THE BLOG

A Court (Finally) Seeks Justice for the Women in Long-Ago Rapes

04/01/2015 05:08 pm ET | Updated Jun 01, 2015

Finally, a court has ruled in favor of the women victims of long-ago rapes and sexual assaults. A South African judge has convicted a one-time mixed doubles tennis partner of America's Billie Jean King of rape and sexual assault decades after the incidents occurred.

Judge Bert Bam said he believed the three women who made rape and sexual assault allegations against now 75-year-old Robert Hewitt, a Grand Slam doubles tennis champion, arising from incidents occurring in the '80s and '90s when he was coaching them, according to an Associated Press story by Lynsey Chutel, reporting from Johannesburg.

Quoting from Chutel's AP story, Judge Bam was "satisfied" all three women were telling the truth, noting the "striking similarities among the three womens' testimonies [which] showed that Hewitt's conduct was calculated."

Two of the women had accused the retired tennis star of rape, the third of sexual assault. Hewitt has denied everything.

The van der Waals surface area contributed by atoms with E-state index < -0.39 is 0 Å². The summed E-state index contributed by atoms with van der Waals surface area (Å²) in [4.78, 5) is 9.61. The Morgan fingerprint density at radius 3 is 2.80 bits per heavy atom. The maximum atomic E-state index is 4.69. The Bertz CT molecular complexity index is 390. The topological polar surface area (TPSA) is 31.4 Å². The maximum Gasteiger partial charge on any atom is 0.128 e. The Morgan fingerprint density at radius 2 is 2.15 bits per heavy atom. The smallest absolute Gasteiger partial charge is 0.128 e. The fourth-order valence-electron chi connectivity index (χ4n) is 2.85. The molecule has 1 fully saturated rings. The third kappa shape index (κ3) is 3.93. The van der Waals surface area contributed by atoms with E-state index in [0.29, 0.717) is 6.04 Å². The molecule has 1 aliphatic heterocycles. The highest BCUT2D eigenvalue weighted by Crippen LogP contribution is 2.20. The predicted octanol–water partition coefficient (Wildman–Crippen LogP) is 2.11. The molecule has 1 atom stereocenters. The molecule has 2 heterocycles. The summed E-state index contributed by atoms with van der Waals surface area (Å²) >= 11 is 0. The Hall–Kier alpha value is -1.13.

What is remarkable about this story is that the two rapes and the sexual assault were alleged to have occurred decades ago, yet the three women making the accusations were permitted to have their day in court in South Africa and on March 23, 2015 -- all three prevailed. The judge believed them.

Too bad that's not the case in the United States. It appears that most, if not all, of world famous comedian Bill Cosby's many accusers will never get their day in court. And although he continues to make a living as a funny man, this is no laughing matter. Unreasonably short statutes of limitations stateside silence their voices.

Whether Cosby's accusers are telling the truth, or lying as Cosby, through his spokesmen, has alleged (since Cosby himself has kept mostly silent), there will be no swearing-in to tell the truth, the whole truth and nothing but the truth, so help them God -- no testing the veracity of statements through the crucible of cross-examination, no offers of proof, nothing, nada. Likewise, Cosby will never have the opportunity to restore his reputation in a court of law.

Perhaps our 50 state legislatures should look to South Africa's lead and re-examine their state statutes of limitations on rape and sexual assault. The South African judge ruled no statute of limitations for these crimes.

After all, it's not just women and girls who are raped. Men and boys are raped, too. Think Penn State. Or John Patrick Shanley's Pultizer Prize winning play, Doubt, which became a film with the same title, starring Meryl Streep, Viola Davis and Philip Seymour Hoffman.

Hewitt's sentencing hearing is set for April 17th.